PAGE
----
|Year of Publication
|176p. ; 23cm.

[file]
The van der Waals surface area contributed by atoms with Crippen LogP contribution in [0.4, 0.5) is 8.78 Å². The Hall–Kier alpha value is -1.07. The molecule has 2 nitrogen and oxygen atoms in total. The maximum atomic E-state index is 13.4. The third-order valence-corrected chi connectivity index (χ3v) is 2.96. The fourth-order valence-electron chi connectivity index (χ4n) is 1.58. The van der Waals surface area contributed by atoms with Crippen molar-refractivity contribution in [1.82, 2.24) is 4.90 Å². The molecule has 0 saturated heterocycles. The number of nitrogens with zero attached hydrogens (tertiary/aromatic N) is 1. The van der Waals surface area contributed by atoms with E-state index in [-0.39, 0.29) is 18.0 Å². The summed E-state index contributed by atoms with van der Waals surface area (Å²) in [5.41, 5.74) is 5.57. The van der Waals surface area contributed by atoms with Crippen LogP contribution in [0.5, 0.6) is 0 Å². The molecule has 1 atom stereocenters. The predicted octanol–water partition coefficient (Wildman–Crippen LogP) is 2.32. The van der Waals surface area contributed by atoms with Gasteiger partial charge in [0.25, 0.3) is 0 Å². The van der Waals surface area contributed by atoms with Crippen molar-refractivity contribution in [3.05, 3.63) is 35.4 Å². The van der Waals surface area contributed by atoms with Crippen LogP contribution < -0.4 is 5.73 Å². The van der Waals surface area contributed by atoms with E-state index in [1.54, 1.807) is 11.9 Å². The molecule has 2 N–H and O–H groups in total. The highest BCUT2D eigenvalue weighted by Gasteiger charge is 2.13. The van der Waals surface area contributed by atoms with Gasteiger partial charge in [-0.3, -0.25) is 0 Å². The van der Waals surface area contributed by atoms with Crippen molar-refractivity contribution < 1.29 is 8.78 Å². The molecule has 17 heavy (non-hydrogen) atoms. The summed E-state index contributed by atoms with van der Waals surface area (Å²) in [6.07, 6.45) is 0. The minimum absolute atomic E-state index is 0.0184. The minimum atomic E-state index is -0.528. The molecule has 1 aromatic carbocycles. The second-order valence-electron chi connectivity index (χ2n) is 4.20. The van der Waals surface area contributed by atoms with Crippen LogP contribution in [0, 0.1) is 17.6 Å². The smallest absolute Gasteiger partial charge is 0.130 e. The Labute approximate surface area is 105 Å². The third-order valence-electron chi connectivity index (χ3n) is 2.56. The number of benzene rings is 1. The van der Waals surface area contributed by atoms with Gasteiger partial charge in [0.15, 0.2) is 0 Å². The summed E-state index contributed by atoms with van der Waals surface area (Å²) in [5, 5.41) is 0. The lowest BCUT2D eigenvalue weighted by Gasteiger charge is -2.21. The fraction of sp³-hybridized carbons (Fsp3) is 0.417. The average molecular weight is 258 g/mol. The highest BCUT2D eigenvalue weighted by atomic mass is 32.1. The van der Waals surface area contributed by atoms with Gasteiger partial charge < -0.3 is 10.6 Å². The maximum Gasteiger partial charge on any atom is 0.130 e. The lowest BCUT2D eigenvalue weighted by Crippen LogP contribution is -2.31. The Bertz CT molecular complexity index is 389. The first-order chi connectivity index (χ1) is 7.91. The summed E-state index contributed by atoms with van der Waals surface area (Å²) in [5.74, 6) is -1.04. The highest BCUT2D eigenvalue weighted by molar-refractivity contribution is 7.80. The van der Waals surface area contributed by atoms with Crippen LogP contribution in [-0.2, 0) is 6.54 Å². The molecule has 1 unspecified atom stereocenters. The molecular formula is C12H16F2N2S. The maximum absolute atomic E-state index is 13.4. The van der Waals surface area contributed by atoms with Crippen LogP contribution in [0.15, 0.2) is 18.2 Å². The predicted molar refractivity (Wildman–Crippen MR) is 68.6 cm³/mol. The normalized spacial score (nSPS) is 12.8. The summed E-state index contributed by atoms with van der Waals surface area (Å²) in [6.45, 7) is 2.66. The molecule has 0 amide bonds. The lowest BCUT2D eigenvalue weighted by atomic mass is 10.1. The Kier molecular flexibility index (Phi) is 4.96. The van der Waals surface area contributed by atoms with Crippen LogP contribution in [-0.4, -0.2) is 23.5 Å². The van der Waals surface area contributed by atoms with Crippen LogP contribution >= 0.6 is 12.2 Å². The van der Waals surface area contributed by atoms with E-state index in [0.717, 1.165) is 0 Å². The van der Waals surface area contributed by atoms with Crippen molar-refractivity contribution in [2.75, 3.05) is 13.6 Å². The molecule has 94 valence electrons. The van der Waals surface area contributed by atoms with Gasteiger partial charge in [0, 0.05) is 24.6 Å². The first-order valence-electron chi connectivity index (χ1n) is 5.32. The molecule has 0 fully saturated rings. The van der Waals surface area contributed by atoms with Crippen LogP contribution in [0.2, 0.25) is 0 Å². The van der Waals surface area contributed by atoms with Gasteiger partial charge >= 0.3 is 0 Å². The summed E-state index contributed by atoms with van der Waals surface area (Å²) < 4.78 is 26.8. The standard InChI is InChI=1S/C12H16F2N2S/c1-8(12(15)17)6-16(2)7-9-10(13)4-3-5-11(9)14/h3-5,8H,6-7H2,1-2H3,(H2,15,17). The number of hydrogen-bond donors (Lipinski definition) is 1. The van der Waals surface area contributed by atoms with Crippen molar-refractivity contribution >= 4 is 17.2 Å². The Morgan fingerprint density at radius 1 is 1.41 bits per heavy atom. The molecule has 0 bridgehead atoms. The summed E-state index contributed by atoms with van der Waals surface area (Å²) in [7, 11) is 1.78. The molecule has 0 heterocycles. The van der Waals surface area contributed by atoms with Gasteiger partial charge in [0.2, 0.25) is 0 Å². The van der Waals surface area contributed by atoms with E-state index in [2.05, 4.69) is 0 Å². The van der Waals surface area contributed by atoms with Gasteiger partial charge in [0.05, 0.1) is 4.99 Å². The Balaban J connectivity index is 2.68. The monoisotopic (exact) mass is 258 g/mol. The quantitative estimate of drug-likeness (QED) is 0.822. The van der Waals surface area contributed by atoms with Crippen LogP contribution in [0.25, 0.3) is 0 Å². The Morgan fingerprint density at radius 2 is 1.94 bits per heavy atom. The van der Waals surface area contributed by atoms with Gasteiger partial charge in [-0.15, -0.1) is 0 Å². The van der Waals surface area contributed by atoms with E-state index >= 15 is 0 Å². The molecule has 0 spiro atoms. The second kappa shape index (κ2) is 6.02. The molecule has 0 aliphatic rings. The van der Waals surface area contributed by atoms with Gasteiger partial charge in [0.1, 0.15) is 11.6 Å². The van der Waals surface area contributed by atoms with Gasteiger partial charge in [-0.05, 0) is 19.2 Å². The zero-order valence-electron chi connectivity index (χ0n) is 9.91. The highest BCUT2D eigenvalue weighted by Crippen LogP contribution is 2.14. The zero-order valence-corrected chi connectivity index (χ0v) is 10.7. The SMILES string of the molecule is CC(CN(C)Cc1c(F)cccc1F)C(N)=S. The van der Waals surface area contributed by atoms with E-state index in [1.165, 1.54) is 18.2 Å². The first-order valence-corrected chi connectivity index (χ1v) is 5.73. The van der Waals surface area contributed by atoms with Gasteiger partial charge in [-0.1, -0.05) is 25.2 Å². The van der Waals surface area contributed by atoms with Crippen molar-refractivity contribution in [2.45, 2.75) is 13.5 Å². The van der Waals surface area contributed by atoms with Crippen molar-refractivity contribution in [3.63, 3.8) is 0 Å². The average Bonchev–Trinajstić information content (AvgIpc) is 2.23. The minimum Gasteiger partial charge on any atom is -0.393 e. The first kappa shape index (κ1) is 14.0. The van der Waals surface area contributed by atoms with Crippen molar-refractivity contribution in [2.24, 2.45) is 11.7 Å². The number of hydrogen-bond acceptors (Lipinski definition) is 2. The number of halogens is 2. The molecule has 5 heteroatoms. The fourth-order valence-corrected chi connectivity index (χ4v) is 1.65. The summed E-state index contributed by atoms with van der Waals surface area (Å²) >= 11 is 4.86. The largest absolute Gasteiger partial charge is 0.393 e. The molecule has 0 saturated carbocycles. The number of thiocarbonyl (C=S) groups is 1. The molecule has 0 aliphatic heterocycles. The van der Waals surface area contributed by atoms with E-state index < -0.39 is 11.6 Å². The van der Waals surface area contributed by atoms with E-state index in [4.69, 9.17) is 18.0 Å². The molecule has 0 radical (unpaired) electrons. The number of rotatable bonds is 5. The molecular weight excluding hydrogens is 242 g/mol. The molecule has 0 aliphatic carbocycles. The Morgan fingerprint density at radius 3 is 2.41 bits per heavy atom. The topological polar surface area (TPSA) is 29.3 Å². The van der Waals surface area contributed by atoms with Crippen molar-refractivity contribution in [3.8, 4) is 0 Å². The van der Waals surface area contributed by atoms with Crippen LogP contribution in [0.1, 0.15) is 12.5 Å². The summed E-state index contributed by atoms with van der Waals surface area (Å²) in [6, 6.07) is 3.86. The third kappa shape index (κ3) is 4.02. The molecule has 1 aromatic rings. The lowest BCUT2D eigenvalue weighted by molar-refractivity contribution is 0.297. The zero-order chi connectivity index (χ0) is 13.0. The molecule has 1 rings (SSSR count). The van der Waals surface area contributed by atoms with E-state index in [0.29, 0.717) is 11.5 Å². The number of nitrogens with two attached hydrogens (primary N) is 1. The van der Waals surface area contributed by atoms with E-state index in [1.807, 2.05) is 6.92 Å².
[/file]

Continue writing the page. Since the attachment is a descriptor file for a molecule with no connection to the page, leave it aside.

Why do we need to talk about Norman? Because although Norman Kirk was prime minister for barely 21 months some 50 years ago, he still speaks to us. His belief in the state as a force for good and his style of leadership could and should be powerful guides for politics in the 21st century. Kirk was not a supporter of the neoliberalist ideology that has given us widening inequality, rising poverty and the virtual obliteration from public debate and policymaking of the workers who create this country’s wealth. His idea of a healthy country was, famously, one whose citizens could realistically expect to find “someone to love, somewhere to live, somewhere to work and something to hope for”. But the social contract central to politics in his day has been broken, and state and society are now run almost exclusively on business lines. This book, by veteran journalist and political commentator Denis Welch, is aimed at recovering what Norman Kirk stood for – a sense of government with a clear moral purpose, in which there is daylight between public service and the commercial world.